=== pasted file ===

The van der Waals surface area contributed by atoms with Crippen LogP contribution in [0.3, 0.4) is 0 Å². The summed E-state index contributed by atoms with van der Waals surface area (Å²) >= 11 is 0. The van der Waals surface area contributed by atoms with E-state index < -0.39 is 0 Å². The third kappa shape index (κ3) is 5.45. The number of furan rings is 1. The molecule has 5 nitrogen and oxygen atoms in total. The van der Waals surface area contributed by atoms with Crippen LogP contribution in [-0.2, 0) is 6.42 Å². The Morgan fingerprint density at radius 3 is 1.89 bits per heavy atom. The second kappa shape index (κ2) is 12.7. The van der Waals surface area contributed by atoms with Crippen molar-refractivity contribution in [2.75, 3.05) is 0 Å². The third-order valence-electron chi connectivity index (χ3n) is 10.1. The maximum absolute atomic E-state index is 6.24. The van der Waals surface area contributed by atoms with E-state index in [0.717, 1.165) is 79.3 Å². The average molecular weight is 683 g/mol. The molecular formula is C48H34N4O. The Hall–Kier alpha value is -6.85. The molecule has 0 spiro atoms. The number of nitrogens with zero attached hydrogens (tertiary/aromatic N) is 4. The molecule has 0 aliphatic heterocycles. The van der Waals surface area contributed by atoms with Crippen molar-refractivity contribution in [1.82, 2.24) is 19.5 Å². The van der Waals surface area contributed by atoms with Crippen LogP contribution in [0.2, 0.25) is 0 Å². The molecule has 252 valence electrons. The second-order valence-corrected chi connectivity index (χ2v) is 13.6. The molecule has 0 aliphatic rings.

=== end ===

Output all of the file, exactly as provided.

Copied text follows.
The van der Waals surface area contributed by atoms with Crippen LogP contribution in [0.3, 0.4) is 0 Å². The summed E-state index contributed by atoms with van der Waals surface area (Å²) >= 11 is 0. The van der Waals surface area contributed by atoms with E-state index < -0.39 is 0 Å². The third kappa shape index (κ3) is 5.45. The number of furan rings is 1. The molecule has 5 nitrogen and oxygen atoms in total. The van der Waals surface area contributed by atoms with Crippen LogP contribution in [-0.2, 0) is 6.42 Å². The Morgan fingerprint density at radius 3 is 1.89 bits per heavy atom. The second kappa shape index (κ2) is 12.7. The van der Waals surface area contributed by atoms with Crippen molar-refractivity contribution in [2.75, 3.05) is 0 Å². The third-order valence-electron chi connectivity index (χ3n) is 10.1. The maximum absolute atomic E-state index is 6.24. The van der Waals surface area contributed by atoms with E-state index in [0.717, 1.165) is 79.3 Å². The average molecular weight is 683 g/mol. The molecular formula is C48H34N4O. The Hall–Kier alpha value is -6.85. The molecule has 0 spiro atoms. The number of nitrogens with zero attached hydrogens (tertiary/aromatic N) is 4. The molecule has 0 aliphatic heterocycles. The van der Waals surface area contributed by atoms with Crippen molar-refractivity contribution in [1.82, 2.24) is 19.5 Å². The van der Waals surface area contributed by atoms with Crippen LogP contribution in [0.2, 0.25) is 0 Å². The molecule has 252 valence electrons. The second-order valence-corrected chi connectivity index (χ2v) is 13.6. The molecule has 0 aliphatic rings.